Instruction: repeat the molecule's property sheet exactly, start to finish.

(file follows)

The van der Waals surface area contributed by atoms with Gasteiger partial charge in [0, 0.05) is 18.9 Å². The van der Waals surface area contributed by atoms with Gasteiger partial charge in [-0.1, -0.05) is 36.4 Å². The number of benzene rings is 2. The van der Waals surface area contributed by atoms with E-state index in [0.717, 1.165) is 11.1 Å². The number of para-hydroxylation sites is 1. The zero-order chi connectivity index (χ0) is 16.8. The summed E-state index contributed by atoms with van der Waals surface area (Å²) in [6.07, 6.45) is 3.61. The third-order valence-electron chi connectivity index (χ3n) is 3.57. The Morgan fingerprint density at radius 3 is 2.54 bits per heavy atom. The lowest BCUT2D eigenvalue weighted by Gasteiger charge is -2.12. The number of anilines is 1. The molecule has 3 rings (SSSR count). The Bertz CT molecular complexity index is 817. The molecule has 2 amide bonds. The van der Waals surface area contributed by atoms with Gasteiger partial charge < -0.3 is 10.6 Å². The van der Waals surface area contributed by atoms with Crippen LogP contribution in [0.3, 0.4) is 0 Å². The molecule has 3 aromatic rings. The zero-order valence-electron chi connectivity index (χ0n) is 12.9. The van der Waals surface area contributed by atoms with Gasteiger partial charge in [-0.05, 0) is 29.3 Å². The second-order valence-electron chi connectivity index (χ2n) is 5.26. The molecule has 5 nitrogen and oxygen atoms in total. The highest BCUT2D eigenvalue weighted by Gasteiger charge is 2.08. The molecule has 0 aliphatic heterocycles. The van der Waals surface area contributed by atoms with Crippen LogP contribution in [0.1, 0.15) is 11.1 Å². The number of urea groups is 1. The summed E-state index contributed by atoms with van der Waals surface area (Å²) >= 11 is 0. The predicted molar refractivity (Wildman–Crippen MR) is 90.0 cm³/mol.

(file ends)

The van der Waals surface area contributed by atoms with Gasteiger partial charge in [0, 0.05) is 18.9 Å². The van der Waals surface area contributed by atoms with Gasteiger partial charge in [-0.1, -0.05) is 36.4 Å². The number of benzene rings is 2. The van der Waals surface area contributed by atoms with E-state index in [0.717, 1.165) is 11.1 Å². The number of para-hydroxylation sites is 1. The zero-order chi connectivity index (χ0) is 16.8. The summed E-state index contributed by atoms with van der Waals surface area (Å²) in [6.07, 6.45) is 3.61. The third-order valence-electron chi connectivity index (χ3n) is 3.57. The Morgan fingerprint density at radius 3 is 2.54 bits per heavy atom. The lowest BCUT2D eigenvalue weighted by Gasteiger charge is -2.12. The number of anilines is 1. The molecule has 3 rings (SSSR count). The Bertz CT molecular complexity index is 817. The molecule has 2 amide bonds. The van der Waals surface area contributed by atoms with Gasteiger partial charge < -0.3 is 10.6 Å². The van der Waals surface area contributed by atoms with Crippen LogP contribution in [0.3, 0.4) is 0 Å². The molecule has 3 aromatic rings. The zero-order valence-electron chi connectivity index (χ0n) is 12.9. The van der Waals surface area contributed by atoms with Gasteiger partial charge in [-0.05, 0) is 29.3 Å². The second-order valence-electron chi connectivity index (χ2n) is 5.26. The molecule has 5 nitrogen and oxygen atoms in total. The highest BCUT2D eigenvalue weighted by Gasteiger charge is 2.08. The molecule has 0 aliphatic heterocycles. The van der Waals surface area contributed by atoms with Crippen LogP contribution in [0.1, 0.15) is 11.1 Å². The number of urea groups is 1. The summed E-state index contributed by atoms with van der Waals surface area (Å²) >= 11 is 0. The predicted molar refractivity (Wildman–Crippen MR) is 90.0 cm³/mol.